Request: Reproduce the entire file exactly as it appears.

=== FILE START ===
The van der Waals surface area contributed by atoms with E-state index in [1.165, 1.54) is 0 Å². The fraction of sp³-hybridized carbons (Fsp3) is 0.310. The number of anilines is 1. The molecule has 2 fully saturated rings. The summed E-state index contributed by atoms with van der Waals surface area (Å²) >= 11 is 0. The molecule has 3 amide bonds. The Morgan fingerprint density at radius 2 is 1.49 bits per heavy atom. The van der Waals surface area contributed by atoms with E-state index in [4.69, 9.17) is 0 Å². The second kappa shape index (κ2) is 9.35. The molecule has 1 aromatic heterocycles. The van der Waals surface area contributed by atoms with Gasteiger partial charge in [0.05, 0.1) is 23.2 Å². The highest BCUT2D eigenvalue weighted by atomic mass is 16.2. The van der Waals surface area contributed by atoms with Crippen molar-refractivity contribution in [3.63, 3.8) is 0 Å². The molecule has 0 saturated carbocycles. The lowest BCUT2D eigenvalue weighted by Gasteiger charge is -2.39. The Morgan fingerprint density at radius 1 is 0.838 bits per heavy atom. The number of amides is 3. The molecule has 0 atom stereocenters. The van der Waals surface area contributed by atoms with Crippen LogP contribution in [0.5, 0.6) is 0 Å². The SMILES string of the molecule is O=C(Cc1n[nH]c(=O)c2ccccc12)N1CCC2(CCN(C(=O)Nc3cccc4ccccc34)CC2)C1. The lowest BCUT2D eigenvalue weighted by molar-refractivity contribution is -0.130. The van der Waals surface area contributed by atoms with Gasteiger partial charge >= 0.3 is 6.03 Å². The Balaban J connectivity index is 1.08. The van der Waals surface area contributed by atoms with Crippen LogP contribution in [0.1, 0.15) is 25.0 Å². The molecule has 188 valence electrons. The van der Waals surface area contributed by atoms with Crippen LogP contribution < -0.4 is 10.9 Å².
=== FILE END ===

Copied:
The van der Waals surface area contributed by atoms with E-state index in [1.165, 1.54) is 0 Å². The fraction of sp³-hybridized carbons (Fsp3) is 0.310. The number of anilines is 1. The molecule has 2 fully saturated rings. The summed E-state index contributed by atoms with van der Waals surface area (Å²) >= 11 is 0. The molecule has 3 amide bonds. The Morgan fingerprint density at radius 2 is 1.49 bits per heavy atom. The van der Waals surface area contributed by atoms with E-state index in [4.69, 9.17) is 0 Å². The second kappa shape index (κ2) is 9.35. The molecule has 1 aromatic heterocycles. The van der Waals surface area contributed by atoms with Gasteiger partial charge in [0.05, 0.1) is 23.2 Å². The highest BCUT2D eigenvalue weighted by atomic mass is 16.2. The van der Waals surface area contributed by atoms with Crippen molar-refractivity contribution in [3.63, 3.8) is 0 Å². The molecule has 0 saturated carbocycles. The lowest BCUT2D eigenvalue weighted by Gasteiger charge is -2.39. The Morgan fingerprint density at radius 1 is 0.838 bits per heavy atom. The number of amides is 3. The molecule has 0 atom stereocenters. The van der Waals surface area contributed by atoms with Crippen LogP contribution in [0.5, 0.6) is 0 Å². The SMILES string of the molecule is O=C(Cc1n[nH]c(=O)c2ccccc12)N1CCC2(CCN(C(=O)Nc3cccc4ccccc34)CC2)C1. The lowest BCUT2D eigenvalue weighted by molar-refractivity contribution is -0.130. The van der Waals surface area contributed by atoms with Gasteiger partial charge >= 0.3 is 6.03 Å². The Balaban J connectivity index is 1.08. The van der Waals surface area contributed by atoms with Crippen LogP contribution in [0.1, 0.15) is 25.0 Å². The molecule has 188 valence electrons. The van der Waals surface area contributed by atoms with Crippen LogP contribution < -0.4 is 10.9 Å².